Finland has managed to avoid, for the moment, the collapse of the governing 5-party coalition after the leaders reached a framework for an agreement on the national budget for the next two years.
The agreement comes after 8 days of tough negotiations and after the Center Party leaders declared themselves willing to break the government coalition.
The growing public deficit, employment policies and climate objectives concerning clean energy were at the center of the controversy, which made it impossible for the center-left wing (Social Democrats, Left Alliance and Greens) to agree with their liberal colleagues of the Center Party (Keskusta).
Keskusta's leader, Minister Annika Saarikko, had threatened to force the fall of the government if a deal was not reached.
After eight days of disagreements and failed negotiations, on Wednesday Prime Minister Sanna Marin appeared before the media in Helsinki to announce that the central points of the pact have been resolved. However, there are still some outstanding issues that will have to be resolved, she pointed out.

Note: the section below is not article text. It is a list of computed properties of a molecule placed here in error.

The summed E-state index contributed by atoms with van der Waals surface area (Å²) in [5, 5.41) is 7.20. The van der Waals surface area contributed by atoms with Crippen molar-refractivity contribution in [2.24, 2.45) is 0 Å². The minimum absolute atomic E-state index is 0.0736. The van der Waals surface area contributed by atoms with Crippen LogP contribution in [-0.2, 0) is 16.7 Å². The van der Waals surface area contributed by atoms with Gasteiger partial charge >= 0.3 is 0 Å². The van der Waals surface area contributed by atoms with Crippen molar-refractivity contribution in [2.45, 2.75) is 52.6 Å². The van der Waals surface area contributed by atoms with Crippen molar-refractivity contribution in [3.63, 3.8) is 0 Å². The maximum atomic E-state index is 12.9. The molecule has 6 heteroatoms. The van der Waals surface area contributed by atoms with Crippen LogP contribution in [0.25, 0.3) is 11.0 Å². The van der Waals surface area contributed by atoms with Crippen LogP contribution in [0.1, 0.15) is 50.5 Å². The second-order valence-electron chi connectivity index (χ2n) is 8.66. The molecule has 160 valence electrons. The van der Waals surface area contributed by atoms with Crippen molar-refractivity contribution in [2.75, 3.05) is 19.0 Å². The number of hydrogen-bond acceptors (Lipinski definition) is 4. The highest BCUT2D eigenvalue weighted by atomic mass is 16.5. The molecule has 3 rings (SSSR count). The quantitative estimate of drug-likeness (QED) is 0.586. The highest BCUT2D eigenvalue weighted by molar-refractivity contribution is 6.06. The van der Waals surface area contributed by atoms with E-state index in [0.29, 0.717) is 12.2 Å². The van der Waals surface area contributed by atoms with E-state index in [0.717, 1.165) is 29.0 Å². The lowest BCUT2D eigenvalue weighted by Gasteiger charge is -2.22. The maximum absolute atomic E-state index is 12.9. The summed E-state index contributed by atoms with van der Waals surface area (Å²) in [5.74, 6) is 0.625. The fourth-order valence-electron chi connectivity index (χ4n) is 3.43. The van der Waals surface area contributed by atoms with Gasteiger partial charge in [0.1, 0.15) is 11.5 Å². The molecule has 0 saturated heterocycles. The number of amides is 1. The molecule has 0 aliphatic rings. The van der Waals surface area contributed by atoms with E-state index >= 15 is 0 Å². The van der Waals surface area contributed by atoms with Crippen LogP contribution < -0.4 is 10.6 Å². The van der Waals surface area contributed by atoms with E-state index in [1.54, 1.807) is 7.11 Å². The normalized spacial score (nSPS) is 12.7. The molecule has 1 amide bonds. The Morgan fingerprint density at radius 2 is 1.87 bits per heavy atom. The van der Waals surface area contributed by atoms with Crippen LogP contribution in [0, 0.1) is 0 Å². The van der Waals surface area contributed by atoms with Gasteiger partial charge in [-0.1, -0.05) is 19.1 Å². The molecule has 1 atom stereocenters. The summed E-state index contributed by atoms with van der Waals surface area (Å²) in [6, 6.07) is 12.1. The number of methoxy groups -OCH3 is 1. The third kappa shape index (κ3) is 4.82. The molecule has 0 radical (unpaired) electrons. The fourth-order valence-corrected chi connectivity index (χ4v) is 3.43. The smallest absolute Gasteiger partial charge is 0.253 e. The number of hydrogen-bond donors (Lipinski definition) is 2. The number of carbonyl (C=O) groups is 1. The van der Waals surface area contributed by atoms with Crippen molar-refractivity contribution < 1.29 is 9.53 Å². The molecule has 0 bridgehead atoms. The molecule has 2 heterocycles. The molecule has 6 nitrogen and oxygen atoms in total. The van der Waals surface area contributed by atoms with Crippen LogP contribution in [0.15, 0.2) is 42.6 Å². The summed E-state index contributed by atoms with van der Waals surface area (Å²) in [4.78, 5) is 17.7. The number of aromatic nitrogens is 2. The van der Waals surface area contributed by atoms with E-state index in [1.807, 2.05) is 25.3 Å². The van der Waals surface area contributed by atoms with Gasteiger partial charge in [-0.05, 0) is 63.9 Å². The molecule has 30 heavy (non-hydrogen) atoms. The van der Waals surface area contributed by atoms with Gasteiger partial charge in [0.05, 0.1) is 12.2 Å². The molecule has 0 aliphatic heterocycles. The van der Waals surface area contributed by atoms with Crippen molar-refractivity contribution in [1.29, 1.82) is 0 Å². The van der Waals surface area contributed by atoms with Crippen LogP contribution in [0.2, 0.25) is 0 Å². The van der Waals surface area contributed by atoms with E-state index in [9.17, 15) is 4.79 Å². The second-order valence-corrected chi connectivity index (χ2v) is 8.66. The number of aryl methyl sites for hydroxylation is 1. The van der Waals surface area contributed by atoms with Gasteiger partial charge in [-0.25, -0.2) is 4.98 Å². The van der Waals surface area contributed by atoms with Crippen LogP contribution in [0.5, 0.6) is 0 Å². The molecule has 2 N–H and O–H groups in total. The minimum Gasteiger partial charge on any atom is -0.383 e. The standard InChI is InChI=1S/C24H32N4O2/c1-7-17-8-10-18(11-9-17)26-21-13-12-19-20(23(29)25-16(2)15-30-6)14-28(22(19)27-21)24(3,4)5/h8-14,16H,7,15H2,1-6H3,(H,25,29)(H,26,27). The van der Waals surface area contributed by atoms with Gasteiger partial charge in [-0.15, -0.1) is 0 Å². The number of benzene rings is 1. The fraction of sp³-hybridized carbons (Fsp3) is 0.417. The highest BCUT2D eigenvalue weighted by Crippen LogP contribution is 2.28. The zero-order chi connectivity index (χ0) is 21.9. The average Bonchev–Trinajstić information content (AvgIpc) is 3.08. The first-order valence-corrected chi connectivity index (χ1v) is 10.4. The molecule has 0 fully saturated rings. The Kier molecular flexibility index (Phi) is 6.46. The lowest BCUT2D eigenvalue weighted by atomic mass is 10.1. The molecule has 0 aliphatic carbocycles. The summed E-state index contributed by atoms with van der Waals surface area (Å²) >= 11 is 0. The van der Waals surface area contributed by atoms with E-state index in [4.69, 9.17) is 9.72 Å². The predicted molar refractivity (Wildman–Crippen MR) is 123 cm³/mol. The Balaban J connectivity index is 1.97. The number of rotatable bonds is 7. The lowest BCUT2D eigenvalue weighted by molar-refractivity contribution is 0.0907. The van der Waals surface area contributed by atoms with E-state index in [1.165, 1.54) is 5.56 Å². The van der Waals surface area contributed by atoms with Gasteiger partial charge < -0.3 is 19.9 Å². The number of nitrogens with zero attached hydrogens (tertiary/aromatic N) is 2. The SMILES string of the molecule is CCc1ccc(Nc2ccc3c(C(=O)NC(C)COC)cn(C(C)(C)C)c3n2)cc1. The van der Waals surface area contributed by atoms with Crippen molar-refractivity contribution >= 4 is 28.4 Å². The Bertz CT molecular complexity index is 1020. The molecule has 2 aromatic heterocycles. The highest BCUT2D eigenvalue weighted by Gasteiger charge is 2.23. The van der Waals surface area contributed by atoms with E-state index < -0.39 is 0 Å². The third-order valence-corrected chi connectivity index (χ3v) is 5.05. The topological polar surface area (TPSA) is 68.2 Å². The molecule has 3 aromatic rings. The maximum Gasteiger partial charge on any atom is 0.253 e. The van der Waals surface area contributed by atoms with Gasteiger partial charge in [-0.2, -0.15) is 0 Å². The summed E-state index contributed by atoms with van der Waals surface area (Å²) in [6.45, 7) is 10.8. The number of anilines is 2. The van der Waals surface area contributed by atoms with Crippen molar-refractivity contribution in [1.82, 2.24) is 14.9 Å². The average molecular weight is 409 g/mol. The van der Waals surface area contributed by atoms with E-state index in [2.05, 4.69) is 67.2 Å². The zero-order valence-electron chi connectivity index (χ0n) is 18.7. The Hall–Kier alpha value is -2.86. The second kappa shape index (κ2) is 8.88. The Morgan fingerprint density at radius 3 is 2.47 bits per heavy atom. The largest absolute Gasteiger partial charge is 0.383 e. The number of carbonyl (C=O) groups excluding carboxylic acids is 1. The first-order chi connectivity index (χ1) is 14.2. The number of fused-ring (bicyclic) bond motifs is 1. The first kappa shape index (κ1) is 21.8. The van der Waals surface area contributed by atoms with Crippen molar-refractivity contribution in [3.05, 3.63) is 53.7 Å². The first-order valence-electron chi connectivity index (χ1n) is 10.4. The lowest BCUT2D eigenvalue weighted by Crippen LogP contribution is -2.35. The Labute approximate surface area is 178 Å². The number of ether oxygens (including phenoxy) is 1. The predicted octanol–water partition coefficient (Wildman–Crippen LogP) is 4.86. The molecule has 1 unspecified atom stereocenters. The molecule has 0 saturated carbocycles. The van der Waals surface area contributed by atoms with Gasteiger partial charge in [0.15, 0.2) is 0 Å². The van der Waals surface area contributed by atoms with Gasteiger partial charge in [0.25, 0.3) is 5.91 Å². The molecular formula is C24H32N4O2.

"I believe that the government can continue its work after these framework negotiations," Marin said.
A central point of the problem was the level of government spending.
According to the Finnish media, Prime Minister Marin proposes to increase the 2023 budget framework by more than 500 million euros. An increase that the members of the Center Party consider unaffordable.
Energy, climate, employment
Marin's partners have complained about Finland's rigidity in applying the emissions reduction schedule, which is causing severe losses to the peat industry.
Liberals demanded tax reliefs for those businesses. But other government partners, particularly the Greens of Interior Minister Maria Ohisalo, are in favor of a rapid phasing out of peat burning in energy production, which emits large amounts of carbon dioxide. Finland aspires to become carbon neutral by 2035.
The Center Party also called for more determined measures to combat rising unemployment, including staggering income-linked unemployment benefits.